If you never heard of the small island country in Eastern Europe called Cyprus prior to the last few weeks, you are not alone. The Republic of Cyprus is a popular destination for tourists along the Mediterranean Sea. Cyprus joined the European Union (NYSEARCA:EU) and the Eurozone in 2004 and 2008 respectively. The majority of their economy, as measured by Gross Domestic Product (GDP) is derived from services from industries such as financial, real estate, and, of course, tourism.
Cyprus only represents 0.2% of the total European economy. According to the World Bank, as of the end of 2011, the entire population of Cyprus stood at just over 1.1 million people. To put this in perspective the population of the state of New Jersey is 8 times greater than the entire country of Cyprus. Despite this small economic and demographic footprint, Cyprus has dominated the headlines for the past couple of weeks while being the scapegoat for down days in the stock market and recent market volatility.
Part of the reason for the "Cyprus Effect" may be the feared precedent that the Cyprus lawmakers are setting by raiding the accounts of local bank depositors to finance their own financial bailout. According to Sky News, large depositors (i.e. those with greater than 100,000 Euros) stand to lose as much as 60% of their deposits if the Cyprus plan goes through as currently described.
However, according to Benoit Couere, a member of the European Central Bank's (ECB) governing council, in a recent New York Times article entitled, "Head of Cyprus's Biggest Bank Resigns", the situation in Cyprus is unique from the other debt problems plaguing areas of Europe; namely in the P.I.I.G.S. countries of Greece and Spain, because Cyprus was actually in a bankruptcy situation. As a result, the solutions being considered for Cyprus are not seen as being likely or necessary for other countries in the Eurozone. Regardless, it does set a precedent for what other debt plagued nations in Europe may consider if they are faced with a similar financial quandary. Perhaps, even more daunting, it creates a potential bailout blueprint for other emerging and developed market countries outside of Europe. Some analysts have even expressed concern over the likelihood (albeit slim) of such a remedy being employed at some point in the future in the United States.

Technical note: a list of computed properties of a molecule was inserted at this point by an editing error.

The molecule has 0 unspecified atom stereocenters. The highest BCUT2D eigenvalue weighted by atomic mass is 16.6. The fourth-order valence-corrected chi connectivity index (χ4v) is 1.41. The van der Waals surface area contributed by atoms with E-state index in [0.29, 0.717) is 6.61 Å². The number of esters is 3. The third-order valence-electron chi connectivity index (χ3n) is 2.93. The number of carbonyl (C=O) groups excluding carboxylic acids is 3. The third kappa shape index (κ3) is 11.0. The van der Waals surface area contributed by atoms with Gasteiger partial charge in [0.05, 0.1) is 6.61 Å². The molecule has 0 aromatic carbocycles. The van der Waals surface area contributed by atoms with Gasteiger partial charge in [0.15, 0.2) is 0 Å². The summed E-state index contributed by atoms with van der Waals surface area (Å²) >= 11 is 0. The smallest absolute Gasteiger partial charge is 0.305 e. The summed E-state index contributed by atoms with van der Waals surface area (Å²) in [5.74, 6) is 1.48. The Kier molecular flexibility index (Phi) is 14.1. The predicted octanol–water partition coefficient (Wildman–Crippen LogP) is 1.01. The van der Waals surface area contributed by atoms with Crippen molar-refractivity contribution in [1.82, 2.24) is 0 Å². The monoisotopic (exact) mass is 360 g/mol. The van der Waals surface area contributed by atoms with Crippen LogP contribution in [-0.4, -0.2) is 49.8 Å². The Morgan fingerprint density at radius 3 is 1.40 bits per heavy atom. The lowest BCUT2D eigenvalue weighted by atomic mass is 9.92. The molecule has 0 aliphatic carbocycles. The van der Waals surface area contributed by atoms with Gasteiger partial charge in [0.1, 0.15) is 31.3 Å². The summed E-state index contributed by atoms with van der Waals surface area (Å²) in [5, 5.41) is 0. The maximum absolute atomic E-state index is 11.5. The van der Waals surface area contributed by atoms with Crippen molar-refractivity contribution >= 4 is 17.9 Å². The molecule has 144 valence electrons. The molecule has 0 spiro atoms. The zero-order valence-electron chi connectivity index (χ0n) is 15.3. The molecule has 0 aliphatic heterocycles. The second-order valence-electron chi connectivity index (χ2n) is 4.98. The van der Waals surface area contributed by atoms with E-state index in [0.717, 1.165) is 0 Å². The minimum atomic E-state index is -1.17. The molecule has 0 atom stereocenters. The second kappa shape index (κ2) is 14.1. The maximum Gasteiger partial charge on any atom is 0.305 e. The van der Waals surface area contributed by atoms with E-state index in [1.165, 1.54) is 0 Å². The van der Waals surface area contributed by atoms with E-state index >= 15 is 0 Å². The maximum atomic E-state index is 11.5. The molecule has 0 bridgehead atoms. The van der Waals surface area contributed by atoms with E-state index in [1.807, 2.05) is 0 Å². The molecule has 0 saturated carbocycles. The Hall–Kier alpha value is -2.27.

Another reason for the market reaction to the recent financial actions in Cyprus may be that the "Cyprus Effect" may be a convenient excuse for some investors to take some of the profits that they realized during the historic bull market run that has major stock market indices such as the Dow Jones Industrial Average (DJIA) and the S&P 500 each hitting all-time highs.
The events in Cyprus may also serve as anecdotal evidence to those investors whom believe that the market is due for a correction given that much of the market advance has been on the heels of government intervention without any meaningful and sustainable improvements attributable to the private sector in terms of economic growth.
While a feasible argument can be made that the market may have rallied too high, too fast thus far in 2013 given the first quarter return of greater than 10% for the S&P 500 index, it is hard to argue that improvements are not being made in the economic foundation that underlies the capital markets. For example, the housing sector continues to be one of the bright spots in the U.S. economy. To this end, the real estate market recovery in the U.S. appears to not only be stabilizing but now also shows signs of picking up steam. According to the S&P/Case-Shiller Home Prices Index, which measures housing prices in the twenty largest cities in the U.S., prices are higher in all 20 cities over the course of the last year (January 2012 - January 2013) with an average price increase of over 8%. Furthermore, improvements, while meager and below historical recovery standards, continue to be made on the private sector job creations, spending and national unemployment fronts.
At this time, I see more potential upside for stock market investors in 2013, yet still encourage investors to build and maintain diversified portfolios, incorporating a wide range of different asset classes and sectors where appropriate, due to the continued turbulence in Europe and uncertainty in Washington given the unknown outcome of the Fiscal Cliff - Round 2 negotiations related to spending and their impact on future increases to our nation's Debt Ceiling.